A health insurance policy is a legal agreement where an insurer gives coverage for some or most of your medical care costs for a certain price. That price is called a premium.
If you work for a large company, the premium may be paid by your employer. If not, you may buy insurance on your own or through a group.
Health insurance can also be provided by the federal or state government, such as Medicare (for people over age 65) or Medicaid (for people with a low income).
Types of health insurance
The basic types of health insurance are:
Each type has pros and cons.
- A fee-for-service plan gives the most flexibility, but you pay more in terms of money and time (such as time spent doing paperwork).
- With an HMO, you pay less, but you have fewer choices.
- With a preferred provider organization, you can leave your options open and balance flexibility and cost each time you make a health care decision.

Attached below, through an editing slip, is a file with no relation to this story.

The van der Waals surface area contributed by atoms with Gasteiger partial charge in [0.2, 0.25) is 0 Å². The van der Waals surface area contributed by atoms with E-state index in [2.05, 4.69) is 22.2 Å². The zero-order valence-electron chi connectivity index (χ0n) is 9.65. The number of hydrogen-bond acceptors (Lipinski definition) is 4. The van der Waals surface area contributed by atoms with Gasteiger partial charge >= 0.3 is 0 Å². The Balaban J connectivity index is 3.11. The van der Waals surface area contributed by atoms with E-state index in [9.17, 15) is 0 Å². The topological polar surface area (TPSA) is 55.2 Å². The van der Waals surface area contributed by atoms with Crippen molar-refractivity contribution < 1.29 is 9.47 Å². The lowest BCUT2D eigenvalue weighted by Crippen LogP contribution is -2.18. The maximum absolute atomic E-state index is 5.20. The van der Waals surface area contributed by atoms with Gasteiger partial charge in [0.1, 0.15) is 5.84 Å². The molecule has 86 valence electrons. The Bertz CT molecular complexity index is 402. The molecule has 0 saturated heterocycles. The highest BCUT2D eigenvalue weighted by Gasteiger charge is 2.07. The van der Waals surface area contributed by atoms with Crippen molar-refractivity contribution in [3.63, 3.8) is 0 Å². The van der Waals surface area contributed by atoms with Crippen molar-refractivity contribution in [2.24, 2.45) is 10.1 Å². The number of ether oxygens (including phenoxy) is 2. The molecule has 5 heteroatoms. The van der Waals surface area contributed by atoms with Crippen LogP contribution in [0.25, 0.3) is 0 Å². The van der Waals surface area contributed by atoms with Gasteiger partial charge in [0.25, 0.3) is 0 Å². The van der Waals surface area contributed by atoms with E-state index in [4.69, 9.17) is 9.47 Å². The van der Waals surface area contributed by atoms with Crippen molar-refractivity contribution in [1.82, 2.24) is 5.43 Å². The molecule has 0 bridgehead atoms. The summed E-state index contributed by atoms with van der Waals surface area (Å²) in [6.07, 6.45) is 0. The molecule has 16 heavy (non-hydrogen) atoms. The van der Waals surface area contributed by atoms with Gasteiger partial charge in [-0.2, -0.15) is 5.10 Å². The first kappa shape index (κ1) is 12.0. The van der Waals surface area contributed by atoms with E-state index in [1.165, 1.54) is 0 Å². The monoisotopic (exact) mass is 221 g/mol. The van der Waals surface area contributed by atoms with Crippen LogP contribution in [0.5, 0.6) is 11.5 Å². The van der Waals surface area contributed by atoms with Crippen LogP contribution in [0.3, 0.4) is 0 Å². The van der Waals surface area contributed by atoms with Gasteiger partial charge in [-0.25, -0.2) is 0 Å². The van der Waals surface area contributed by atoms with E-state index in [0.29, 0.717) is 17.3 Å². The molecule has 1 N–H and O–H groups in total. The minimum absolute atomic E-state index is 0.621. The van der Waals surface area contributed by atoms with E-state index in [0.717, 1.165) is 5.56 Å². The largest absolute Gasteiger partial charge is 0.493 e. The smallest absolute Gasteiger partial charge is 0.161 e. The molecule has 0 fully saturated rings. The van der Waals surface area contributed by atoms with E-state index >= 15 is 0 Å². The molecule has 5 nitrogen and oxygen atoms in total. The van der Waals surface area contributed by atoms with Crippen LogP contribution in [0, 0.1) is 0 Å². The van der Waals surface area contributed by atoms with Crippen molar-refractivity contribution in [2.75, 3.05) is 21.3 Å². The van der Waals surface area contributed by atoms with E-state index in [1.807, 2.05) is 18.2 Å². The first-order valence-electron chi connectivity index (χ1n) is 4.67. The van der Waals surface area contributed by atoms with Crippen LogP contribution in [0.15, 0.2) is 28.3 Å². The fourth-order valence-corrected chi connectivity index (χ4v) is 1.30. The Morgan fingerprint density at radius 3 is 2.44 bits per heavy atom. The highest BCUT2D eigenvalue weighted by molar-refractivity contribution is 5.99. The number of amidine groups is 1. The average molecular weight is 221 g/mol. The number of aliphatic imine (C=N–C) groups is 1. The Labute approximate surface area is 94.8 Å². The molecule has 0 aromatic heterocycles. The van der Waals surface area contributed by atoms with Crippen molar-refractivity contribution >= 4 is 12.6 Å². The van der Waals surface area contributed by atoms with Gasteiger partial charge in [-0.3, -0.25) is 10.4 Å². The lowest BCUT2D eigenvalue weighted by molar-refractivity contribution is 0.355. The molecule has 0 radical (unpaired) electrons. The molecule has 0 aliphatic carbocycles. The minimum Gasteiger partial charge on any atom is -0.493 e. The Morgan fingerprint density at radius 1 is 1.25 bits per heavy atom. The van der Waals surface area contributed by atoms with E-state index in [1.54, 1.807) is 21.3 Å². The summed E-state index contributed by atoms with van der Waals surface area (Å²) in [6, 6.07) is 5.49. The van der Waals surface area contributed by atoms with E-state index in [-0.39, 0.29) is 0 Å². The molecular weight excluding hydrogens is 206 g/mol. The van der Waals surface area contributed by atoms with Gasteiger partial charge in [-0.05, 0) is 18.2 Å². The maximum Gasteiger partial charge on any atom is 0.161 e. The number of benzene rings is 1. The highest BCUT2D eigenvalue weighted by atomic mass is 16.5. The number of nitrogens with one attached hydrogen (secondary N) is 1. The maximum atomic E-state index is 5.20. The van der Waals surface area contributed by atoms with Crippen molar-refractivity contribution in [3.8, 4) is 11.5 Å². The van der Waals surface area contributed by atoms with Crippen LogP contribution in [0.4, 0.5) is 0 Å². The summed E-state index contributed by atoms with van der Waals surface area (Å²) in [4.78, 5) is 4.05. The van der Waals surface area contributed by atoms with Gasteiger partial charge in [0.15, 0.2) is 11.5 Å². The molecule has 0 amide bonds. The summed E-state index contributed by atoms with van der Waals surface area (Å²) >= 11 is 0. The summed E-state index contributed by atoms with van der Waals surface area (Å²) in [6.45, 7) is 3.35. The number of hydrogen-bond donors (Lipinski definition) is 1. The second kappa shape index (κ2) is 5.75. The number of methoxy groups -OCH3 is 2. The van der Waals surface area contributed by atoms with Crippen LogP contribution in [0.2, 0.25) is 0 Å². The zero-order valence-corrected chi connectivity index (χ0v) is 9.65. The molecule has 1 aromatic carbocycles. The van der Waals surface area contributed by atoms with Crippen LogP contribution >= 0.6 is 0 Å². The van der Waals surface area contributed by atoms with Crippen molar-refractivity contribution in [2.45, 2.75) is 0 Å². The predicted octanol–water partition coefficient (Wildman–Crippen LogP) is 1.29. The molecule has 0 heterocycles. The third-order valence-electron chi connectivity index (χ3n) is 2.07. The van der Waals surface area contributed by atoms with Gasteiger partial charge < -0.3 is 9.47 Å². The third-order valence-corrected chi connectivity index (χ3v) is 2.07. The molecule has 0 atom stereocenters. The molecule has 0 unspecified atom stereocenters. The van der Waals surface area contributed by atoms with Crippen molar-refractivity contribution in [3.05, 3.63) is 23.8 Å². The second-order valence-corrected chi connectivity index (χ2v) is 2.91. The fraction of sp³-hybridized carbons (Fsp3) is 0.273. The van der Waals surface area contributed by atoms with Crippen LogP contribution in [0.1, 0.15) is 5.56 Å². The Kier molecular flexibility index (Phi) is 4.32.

Getting health insurance
If you don’t have health insurance, you can get coverage by:
- Buying group insurance through your employer or other organization (such as a union or civic group)
- Getting coverage through federal and state programs (such as Medicare and Medicaid), if you are eligible
- Getting coverage on your parent’s health plan (if you’re under 26)
As part of the Affordable Care Act, insurance companies can’t limit coverage based on a pre-existing condition (such as breast cancer).
Dealing with problems
Insurance problems are stressful. If a claim is denied or if you change (or lose) your job during breast cancer treatment, there are things you can do. There are laws to protect you.
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